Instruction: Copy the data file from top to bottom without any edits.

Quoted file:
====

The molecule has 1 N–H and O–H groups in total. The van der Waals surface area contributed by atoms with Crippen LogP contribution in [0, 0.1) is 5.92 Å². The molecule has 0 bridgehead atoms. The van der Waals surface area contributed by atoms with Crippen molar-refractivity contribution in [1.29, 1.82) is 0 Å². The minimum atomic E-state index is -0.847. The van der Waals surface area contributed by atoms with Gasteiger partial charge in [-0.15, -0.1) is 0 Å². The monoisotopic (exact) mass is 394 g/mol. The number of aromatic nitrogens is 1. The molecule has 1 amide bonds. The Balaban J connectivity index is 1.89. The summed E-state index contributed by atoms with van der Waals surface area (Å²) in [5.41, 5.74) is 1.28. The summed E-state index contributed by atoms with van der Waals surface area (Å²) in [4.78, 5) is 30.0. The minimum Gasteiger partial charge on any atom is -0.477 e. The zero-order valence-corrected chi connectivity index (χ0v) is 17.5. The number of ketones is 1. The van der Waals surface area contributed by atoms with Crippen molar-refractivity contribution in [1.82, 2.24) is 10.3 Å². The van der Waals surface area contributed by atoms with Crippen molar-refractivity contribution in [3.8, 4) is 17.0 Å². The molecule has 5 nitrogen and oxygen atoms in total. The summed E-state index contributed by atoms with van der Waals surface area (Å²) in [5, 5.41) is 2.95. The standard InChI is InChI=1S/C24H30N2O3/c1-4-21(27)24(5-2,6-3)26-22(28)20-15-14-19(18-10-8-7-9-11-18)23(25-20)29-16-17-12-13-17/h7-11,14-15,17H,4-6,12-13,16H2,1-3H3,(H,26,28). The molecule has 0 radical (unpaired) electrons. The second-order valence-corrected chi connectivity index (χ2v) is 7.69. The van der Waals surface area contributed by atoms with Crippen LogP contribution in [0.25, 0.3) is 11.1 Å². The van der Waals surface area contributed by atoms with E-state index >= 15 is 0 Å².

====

The molecule has 1 N–H and O–H groups in total. The van der Waals surface area contributed by atoms with Crippen LogP contribution in [0, 0.1) is 5.92 Å². The molecule has 0 bridgehead atoms. The van der Waals surface area contributed by atoms with Crippen molar-refractivity contribution in [1.29, 1.82) is 0 Å². The minimum atomic E-state index is -0.847. The van der Waals surface area contributed by atoms with Gasteiger partial charge in [-0.15, -0.1) is 0 Å². The monoisotopic (exact) mass is 394 g/mol. The number of aromatic nitrogens is 1. The molecule has 1 amide bonds. The Balaban J connectivity index is 1.89. The summed E-state index contributed by atoms with van der Waals surface area (Å²) in [5.41, 5.74) is 1.28. The summed E-state index contributed by atoms with van der Waals surface area (Å²) in [4.78, 5) is 30.0. The minimum Gasteiger partial charge on any atom is -0.477 e. The zero-order valence-corrected chi connectivity index (χ0v) is 17.5. The number of ketones is 1. The van der Waals surface area contributed by atoms with Crippen molar-refractivity contribution in [1.82, 2.24) is 10.3 Å². The van der Waals surface area contributed by atoms with Crippen molar-refractivity contribution in [3.8, 4) is 17.0 Å². The molecule has 5 nitrogen and oxygen atoms in total. The summed E-state index contributed by atoms with van der Waals surface area (Å²) in [5, 5.41) is 2.95. The standard InChI is InChI=1S/C24H30N2O3/c1-4-21(27)24(5-2,6-3)26-22(28)20-15-14-19(18-10-8-7-9-11-18)23(25-20)29-16-17-12-13-17/h7-11,14-15,17H,4-6,12-13,16H2,1-3H3,(H,26,28). The molecule has 0 radical (unpaired) electrons. The second-order valence-corrected chi connectivity index (χ2v) is 7.69. The van der Waals surface area contributed by atoms with Crippen LogP contribution in [0.25, 0.3) is 11.1 Å². The van der Waals surface area contributed by atoms with E-state index >= 15 is 0 Å².